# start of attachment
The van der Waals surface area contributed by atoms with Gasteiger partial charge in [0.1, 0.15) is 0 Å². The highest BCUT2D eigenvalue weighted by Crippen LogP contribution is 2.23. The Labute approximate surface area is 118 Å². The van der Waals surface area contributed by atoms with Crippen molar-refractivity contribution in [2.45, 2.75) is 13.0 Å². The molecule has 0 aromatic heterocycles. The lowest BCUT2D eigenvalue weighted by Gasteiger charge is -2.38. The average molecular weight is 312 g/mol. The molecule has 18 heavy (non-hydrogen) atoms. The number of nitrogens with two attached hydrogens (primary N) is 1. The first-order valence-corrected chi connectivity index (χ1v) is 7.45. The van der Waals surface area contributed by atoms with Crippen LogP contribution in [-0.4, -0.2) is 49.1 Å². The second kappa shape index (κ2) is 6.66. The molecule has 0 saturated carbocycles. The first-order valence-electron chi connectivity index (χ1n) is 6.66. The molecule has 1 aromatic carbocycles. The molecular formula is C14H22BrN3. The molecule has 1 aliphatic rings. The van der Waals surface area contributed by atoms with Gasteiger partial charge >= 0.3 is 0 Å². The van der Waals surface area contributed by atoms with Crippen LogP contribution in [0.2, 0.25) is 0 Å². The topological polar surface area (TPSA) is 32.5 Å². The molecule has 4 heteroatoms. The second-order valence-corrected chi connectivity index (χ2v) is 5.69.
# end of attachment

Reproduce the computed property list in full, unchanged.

The van der Waals surface area contributed by atoms with Gasteiger partial charge in [0.1, 0.15) is 0 Å². The highest BCUT2D eigenvalue weighted by Crippen LogP contribution is 2.23. The Labute approximate surface area is 118 Å². The van der Waals surface area contributed by atoms with Crippen molar-refractivity contribution in [2.45, 2.75) is 13.0 Å². The molecule has 0 aromatic heterocycles. The lowest BCUT2D eigenvalue weighted by Gasteiger charge is -2.38. The average molecular weight is 312 g/mol. The molecule has 18 heavy (non-hydrogen) atoms. The number of nitrogens with two attached hydrogens (primary N) is 1. The first-order valence-corrected chi connectivity index (χ1v) is 7.45. The van der Waals surface area contributed by atoms with Crippen LogP contribution in [-0.4, -0.2) is 49.1 Å². The second kappa shape index (κ2) is 6.66. The molecule has 0 saturated carbocycles. The first-order valence-electron chi connectivity index (χ1n) is 6.66. The molecule has 1 aromatic carbocycles. The molecular formula is C14H22BrN3. The molecule has 1 aliphatic rings. The van der Waals surface area contributed by atoms with Gasteiger partial charge >= 0.3 is 0 Å². The van der Waals surface area contributed by atoms with Crippen LogP contribution in [0.2, 0.25) is 0 Å². The topological polar surface area (TPSA) is 32.5 Å². The molecule has 4 heteroatoms. The second-order valence-corrected chi connectivity index (χ2v) is 5.69.